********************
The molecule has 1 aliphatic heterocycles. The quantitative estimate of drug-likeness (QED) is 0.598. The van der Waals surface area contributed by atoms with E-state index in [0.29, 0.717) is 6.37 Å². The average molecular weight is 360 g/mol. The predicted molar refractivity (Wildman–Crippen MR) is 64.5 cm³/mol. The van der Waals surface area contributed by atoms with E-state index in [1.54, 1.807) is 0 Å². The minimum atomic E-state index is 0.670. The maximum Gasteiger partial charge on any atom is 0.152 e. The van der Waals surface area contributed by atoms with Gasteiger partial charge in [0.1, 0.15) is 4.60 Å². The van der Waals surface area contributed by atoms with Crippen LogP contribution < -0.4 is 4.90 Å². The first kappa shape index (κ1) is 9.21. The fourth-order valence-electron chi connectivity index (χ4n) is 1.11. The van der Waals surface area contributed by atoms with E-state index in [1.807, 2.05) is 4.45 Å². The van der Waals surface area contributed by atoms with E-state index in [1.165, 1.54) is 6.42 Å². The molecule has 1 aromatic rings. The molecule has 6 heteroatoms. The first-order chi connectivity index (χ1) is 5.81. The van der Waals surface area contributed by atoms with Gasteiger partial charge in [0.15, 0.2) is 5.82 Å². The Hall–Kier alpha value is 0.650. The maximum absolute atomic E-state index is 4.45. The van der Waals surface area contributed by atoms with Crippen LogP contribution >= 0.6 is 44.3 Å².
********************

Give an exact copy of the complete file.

The molecule has 1 aliphatic heterocycles. The quantitative estimate of drug-likeness (QED) is 0.598. The van der Waals surface area contributed by atoms with E-state index in [0.29, 0.717) is 6.37 Å². The average molecular weight is 360 g/mol. The predicted molar refractivity (Wildman–Crippen MR) is 64.5 cm³/mol. The van der Waals surface area contributed by atoms with E-state index in [1.54, 1.807) is 0 Å². The minimum atomic E-state index is 0.670. The maximum Gasteiger partial charge on any atom is 0.152 e. The van der Waals surface area contributed by atoms with Gasteiger partial charge in [0.1, 0.15) is 4.60 Å². The van der Waals surface area contributed by atoms with Crippen LogP contribution < -0.4 is 4.90 Å². The first kappa shape index (κ1) is 9.21. The fourth-order valence-electron chi connectivity index (χ4n) is 1.11. The van der Waals surface area contributed by atoms with E-state index in [1.807, 2.05) is 4.45 Å². The van der Waals surface area contributed by atoms with E-state index in [1.165, 1.54) is 6.42 Å². The molecule has 1 aromatic rings. The molecule has 6 heteroatoms. The first-order chi connectivity index (χ1) is 5.81. The van der Waals surface area contributed by atoms with Gasteiger partial charge in [0.15, 0.2) is 5.82 Å². The Hall–Kier alpha value is 0.650. The maximum absolute atomic E-state index is 4.45. The van der Waals surface area contributed by atoms with Crippen LogP contribution >= 0.6 is 44.3 Å².